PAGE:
Alta Bates vs. Kaiser vs. midwife for VBAC/high-risk pregnancy?

I'm taking a job with a new employer, and they offer either Kaiser, or a PPO or HMO plan with another insurance company.  I'm trying to decide between them, and the main consideration is whether it would be better to see the perinatal doctors at Kaiser Oakland, or the doctors at East Bay Perinatal Medical Associates (now called UCSF Benioff Children's Physicians) and deliver at Alta Bates.  Honestly, I'd prefer a provider who would be willing to consider a VBAC, and even see if I could deliver at a birth center with a midwife (the non-Kaiser insurance plan may cover that), but not sure given my preeclampsia from my previous pregnancy and my age (36) that any birth center with midwives would accept me.  The Farm in Tennessee would be ideal, but I unfortunately don't have the money to go there.  Would there be a similar place here in the Bay?  And any recommendation on Alta Bates vs. Kaiser?

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I had Kaiser. Then at 32 weeks, I switched to Blue Cross and began going to Sutter East Bay Medical Foundation. Despite clearly top-notch doctors, I found my overall care worse than at Kaiser. Scheduling was challenging as the doctors' schedules were full; appointments were expected to be very short; and they were often running behind, leading to long waiting room waits -- all of which sounds minor, but starts to add up when you have weekly appointments. It also felt like it was my responsibility to make sure I was getting the care I needed. (I even had a few moments of worrying I might simply not fit into any doctor's schedule, and then what would I do?) In fairness, perhaps this would've happened when I needed weekly appointments at Kaiser, and/or perhaps it would not have happened if I hadn't switched late -- maybe they would've scheduled me in advance for all those weekly appointments in weeks 37-41.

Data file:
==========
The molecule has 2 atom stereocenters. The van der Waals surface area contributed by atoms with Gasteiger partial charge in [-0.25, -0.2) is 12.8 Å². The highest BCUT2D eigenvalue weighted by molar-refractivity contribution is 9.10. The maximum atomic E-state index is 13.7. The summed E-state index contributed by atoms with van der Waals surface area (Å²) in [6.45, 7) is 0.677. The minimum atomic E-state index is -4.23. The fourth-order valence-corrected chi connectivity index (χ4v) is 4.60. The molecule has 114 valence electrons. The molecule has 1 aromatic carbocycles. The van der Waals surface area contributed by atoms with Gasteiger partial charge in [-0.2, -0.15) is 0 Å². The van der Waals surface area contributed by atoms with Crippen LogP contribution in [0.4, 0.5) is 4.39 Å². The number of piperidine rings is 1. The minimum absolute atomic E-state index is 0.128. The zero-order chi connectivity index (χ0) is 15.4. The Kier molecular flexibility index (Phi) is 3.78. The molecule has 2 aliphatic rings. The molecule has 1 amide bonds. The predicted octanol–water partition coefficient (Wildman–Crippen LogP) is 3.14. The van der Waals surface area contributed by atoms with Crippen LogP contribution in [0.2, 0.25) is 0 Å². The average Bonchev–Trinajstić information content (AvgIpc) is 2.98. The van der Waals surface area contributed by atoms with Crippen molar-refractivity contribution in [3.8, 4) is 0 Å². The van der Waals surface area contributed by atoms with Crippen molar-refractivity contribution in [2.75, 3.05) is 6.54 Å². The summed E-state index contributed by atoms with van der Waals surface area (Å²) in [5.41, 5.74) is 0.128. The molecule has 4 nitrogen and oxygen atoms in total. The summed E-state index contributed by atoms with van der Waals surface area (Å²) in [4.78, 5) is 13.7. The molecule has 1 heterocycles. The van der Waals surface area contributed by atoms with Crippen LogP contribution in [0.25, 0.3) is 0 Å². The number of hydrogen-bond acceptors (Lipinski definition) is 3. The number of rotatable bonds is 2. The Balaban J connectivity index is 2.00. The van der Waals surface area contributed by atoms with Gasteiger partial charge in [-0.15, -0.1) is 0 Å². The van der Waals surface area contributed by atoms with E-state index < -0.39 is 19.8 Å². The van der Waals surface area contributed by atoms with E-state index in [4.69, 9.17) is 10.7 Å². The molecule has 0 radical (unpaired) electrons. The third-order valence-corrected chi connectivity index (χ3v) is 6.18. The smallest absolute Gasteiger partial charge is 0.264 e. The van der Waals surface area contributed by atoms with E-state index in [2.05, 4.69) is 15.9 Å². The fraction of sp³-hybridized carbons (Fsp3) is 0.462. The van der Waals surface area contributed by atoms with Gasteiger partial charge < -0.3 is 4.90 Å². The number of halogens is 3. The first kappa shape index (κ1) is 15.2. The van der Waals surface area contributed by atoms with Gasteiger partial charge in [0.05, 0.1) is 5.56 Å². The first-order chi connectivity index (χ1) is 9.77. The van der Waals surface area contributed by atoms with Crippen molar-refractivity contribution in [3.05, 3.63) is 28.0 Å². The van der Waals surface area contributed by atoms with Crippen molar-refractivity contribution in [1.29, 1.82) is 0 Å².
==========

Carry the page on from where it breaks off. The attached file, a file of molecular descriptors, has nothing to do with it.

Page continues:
At Kaiser, the process of getting infertility treatment, being handed off to a regular OB, and getting access to a maternal-fetal medicine specialist to discuss prenatal testingfelt seamless. I felt like they were caring for me at Kaiser -- finding the expert I needed and getting them to call me -- whereas I was having to fend for myself, find the doctors I needed, and leave multiple voice messages via the PPO model. Appointments also seemed to run on time at Kaiser. The only part that was frustrating with Kaiser was getting scheduled for an ultrasound; for some reason, it was hard to get on that calendar, especially as we wanted to do it on the earlier side. Ultimately, we went to their Walnut Creek facility.

I have not heard birth stories from Kaiser, so I can't compare the birth experiences. I can say that at Alta Bates, I had great nurses, as did my friend. Alta Bates has a Level III (highest level) NICU, which was good to know, though we didn't end up needing it. The giving-birth part of my experience felt much more integrated than during prenatal care -- a number of specialists dropped in (e.g., a lactation consultant). Overall, I thought the birth experience at Alta Bates was excellent.